TAYLOR COUNTY—County health officials are deeming the recent Community Wide COVID testing a success.
On Saturday, health officials, volunteers and National Guardsmen set up shop at the Grafton-Taylor County Health Department’s (GTCHD) drive thru mobile testing site to perform testing on anyone in the community, in an effort to help mitigate the spread of the Coronavirus disease.
“Our weekend community wide testing was an awesome success,” expressed GTCHD Threat Preparedness Coordinator Shawn Thorn. “There were no hiccups or snafus, and everything seemed to progress smoothly throughout the day.”
He said that throughout the day, a total 364 individuals underwent the testing, at a rate of 61 participants an hour.
“We had people lined up at 7:30 a.m., our volunteers began registration at 7:40 a.m., and at 8:00 a.m., we began our testing,” Thorn reported. “The testing wrapped up at 2:05 p.m. We want to take a moment to thank everyone that came out and got tested this weekend.”
By 9:00 a.m., 100 people had been screened and by noon 278 people had underwent testing, according to Thorn.
“It was a very relaxed, yet steady, day, which was a good opportunity for our local health officials to experience what a mass event would be like,” he commented. “We are anticipating the probability of more of these kind of testing events in the future.”
He said that he believed that the majority of those who took part were Taylor County residents, although there were some participants from outside the county.
Dr. David Bender said that the testing event would allow health officials to identify asymptomatic patients, helping to contain community transmission of the virus.
“The testing went very well, and I think we will get a lot of good data from the event,” he explained. “Maybe we will pick up some more cases of asymptomatic individuals who are positive that we would not have been able to catch otherwise.”
The free testing event was a cooperative effort of the GTCHD, Grafton City Hospital, Preston-Taylor Community Health Centers, Inc., the Taylor County Office of Emergency Management and the West Virginia Department of Health and Human Resources.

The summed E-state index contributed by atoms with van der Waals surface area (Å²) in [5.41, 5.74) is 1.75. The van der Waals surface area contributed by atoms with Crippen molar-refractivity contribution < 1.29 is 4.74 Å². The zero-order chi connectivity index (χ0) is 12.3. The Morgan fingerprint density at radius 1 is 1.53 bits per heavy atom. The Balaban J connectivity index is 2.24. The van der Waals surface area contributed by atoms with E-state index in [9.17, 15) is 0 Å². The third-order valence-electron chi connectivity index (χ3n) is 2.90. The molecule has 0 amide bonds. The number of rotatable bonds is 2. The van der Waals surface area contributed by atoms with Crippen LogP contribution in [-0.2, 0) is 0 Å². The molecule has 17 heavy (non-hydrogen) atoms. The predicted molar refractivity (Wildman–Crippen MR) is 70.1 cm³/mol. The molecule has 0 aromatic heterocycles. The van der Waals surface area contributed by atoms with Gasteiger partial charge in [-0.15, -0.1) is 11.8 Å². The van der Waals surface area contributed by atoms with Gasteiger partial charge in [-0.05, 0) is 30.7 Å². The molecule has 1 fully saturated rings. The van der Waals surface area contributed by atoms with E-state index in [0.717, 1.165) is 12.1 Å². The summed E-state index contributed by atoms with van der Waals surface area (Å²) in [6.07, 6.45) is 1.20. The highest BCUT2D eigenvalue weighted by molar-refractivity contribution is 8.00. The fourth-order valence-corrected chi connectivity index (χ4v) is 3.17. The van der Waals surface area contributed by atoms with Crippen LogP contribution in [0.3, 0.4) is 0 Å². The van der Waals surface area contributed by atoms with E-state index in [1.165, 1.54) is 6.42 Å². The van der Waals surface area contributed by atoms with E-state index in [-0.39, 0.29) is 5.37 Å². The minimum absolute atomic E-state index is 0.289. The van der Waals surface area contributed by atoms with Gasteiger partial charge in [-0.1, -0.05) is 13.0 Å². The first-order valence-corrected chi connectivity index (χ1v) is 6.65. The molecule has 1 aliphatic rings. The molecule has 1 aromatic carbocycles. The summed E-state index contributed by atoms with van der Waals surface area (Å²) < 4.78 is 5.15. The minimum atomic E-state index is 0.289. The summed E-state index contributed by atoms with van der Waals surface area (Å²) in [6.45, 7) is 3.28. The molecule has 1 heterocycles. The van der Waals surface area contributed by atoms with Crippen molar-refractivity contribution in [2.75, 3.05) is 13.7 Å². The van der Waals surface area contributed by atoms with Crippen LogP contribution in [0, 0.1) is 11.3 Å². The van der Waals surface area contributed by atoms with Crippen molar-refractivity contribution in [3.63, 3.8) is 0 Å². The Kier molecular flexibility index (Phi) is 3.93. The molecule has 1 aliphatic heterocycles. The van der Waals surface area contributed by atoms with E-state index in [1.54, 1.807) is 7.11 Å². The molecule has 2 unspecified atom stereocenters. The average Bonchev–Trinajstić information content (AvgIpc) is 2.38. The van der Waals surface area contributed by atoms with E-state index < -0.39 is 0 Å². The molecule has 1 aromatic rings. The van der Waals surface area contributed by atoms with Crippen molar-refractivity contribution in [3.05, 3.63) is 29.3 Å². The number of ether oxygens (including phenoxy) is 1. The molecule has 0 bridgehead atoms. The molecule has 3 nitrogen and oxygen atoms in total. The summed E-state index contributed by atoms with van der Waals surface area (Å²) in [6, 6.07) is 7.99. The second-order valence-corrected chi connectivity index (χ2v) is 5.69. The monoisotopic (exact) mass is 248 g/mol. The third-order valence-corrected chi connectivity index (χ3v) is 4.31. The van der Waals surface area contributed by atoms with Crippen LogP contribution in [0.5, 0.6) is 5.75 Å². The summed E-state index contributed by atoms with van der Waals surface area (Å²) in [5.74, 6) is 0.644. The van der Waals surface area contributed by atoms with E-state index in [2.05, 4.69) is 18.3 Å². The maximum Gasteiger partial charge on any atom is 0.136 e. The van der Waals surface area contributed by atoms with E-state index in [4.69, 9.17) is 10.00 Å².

According to organizers, funding was provided by the West Virginia State Bureau of Public Health.
Thorn noted that test results would not be available until today or Thursday for those who took part in the screenings.
“The turnaround time for the lab is approximately four to five days from the time the specimen is received,” he added.
For those who took part in the free testing event, accessing results can be done so through wv.getmycovidresult.com.
Participants can simply log on to the site with their identification number, making sure to include the QL and all digits including zeroes.
Officials remind individuals that QLabs cannot provide any patient information and results must be accessed on the website. The lab will not release information over the phone or through the mail.
Organizers revealed that much of the success of the day could be attributed to the dedicated medical professionals and volunteers who assisted with the community wide testing.
“We had plenty of volunteers and I would just like to give them a shoutout,” Thorn revealed. “I would like to thank our local health officials who helped, the Grafton Rotary Club, the volunteers from the Mon County Minorities Task force headed by Delegate Danielle Walker and the nursing students from Fayette County that were able to assist us.”
He said that he would also like to extend gratitude to Brenda Rosier at First Baptist Church, Gump’s IGA and the Rotarians for providing hospitality to those working the event.
In addition, Thorn would like to thank the Grafton City Police Department for assisting with the testing, as well as Grafton High School Principal Lori Shumaker and Taylor County Superintendent Christy Miller for the use of Grafton High School’s facility.
“Just to brag on us here in Taylor County, we have been the only county thus far, that I know about, that was able to pull off an event like this without requesting any outside help,” said Thorn. “So, if you know someone that helped on the team, give them a shoutout.”
As of press time on Tuesday, Taylor County had recorded 58 confirmed cases of COVID-19 involving county residents.
“We currently have 11 active cases, 46 recovered patients and sadly, one death,” said Thorn.
GTCHD Public Health Nurse Director Nelda Grymes reported that the numbers of infected persons pertaining to the counties outbreaks was beginning to slow.
“The church outbreak is ongoing, but it appears as if it will be closed soon. Out of the 35 individuals tested, we recorded 14 positive cases,” she explained. “In our Rosewood outbreak, I had two positive employees and one resident. The employees have been excluded from work and the resident has been isolated.”
She said that the department was currently waiting on the results from the other individuals tested at the facility.
“We know that our positive case count is probably going to increase, due to the testing, and I’d just like to take a moment to remind individuals to follow the guidelines set forth for safety,” Thorn imparted. “Remember to wash your hands frequently, social distance when possible and wear your masks.”